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Cold hardiness and water content during deacclimation of grapevine bud and cane tissue




Hamman, Richard A., Jr., author

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Computer assisted thermal analysis was used to measure deep supercooling in dormant bud and cane tissue of Vitis vinifera L. cv. 'Merlot' during a five week deacclimation time period. The temperature of the Low Temperature Exotherm (LTE), an indicator of hardiness, of both cane (internode) and primary bud tissue responded to weekly increases in air temperatures with bud tissue responding faster than cane tissue. Bud tissue from pruned and unpruned canes retained the capacity to supercool until early bud swell 18 April 1987, when the mean LTE temperature of -9.8°C became obscured by High Temperature Exotherms (HTEs) occurring between -5 and -8°C. Cane tissue had lower LTEs than bud tissue on each date and at each position. Cane positions nearest the trunk, whether canes were pruned or unpruned, were found to be slightly hardier than those more distally oriented, which was not observed with buds. Pruning treatments did not influence the loss of hardiness in either bud or cane tissue. Water content of canes was more affected by all three factors (date, position, and pruning) than was hardiness. Bud water content was only affected by date, and was lower than cane water content for every date and each position throughout the study. Canes increased in water content with each more distal position. Pruning slowed the rate of cane hydration during the week it was most rapid, especially at the most distal position. Observations during the most pertinent three weeks of this study indicate that cane tissue hydrates rapidly but dehardens only slowly, while buds deharden more quickly yet have only a small increase in bulk water content. The main effect of pruning was on cane water content.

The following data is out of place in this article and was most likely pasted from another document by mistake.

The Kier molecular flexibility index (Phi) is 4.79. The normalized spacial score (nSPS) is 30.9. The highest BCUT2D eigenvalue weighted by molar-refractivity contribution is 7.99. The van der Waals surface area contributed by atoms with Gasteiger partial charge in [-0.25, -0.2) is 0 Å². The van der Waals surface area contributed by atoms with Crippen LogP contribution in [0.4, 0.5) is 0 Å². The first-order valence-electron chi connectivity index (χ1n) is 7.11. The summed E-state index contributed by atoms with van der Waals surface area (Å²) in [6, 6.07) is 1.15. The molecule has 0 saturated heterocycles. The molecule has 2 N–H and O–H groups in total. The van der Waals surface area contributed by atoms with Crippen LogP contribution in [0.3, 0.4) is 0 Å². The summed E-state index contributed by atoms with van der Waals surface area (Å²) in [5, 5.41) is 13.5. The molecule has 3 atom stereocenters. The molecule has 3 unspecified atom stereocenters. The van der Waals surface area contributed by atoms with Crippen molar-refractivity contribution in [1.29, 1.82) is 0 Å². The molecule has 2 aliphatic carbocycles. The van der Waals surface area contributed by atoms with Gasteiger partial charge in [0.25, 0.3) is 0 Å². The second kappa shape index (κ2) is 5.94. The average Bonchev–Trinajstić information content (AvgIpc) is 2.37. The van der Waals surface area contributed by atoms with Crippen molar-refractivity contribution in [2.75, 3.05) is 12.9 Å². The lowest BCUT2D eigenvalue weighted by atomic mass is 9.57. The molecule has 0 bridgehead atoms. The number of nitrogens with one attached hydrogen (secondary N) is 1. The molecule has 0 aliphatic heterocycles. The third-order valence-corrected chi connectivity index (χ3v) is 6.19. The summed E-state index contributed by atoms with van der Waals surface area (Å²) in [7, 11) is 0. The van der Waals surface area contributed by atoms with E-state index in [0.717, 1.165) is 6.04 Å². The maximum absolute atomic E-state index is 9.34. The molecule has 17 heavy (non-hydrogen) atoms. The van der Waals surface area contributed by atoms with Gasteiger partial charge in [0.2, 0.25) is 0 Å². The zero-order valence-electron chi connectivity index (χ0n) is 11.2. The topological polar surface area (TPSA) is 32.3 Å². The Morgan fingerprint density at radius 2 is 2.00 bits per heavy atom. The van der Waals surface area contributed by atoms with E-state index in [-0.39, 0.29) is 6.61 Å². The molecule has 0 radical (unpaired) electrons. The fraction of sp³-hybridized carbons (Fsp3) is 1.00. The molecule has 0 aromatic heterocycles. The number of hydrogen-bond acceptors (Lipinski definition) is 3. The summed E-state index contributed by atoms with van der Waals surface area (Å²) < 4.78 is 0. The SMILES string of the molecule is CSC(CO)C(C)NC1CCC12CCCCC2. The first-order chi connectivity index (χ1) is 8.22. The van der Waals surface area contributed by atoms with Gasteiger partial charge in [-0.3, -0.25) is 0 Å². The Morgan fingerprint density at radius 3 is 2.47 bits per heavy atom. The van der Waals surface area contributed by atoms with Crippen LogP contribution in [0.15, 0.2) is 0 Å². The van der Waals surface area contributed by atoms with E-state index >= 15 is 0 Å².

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Plants -- Hardiness
Plants -- Effect of stress on


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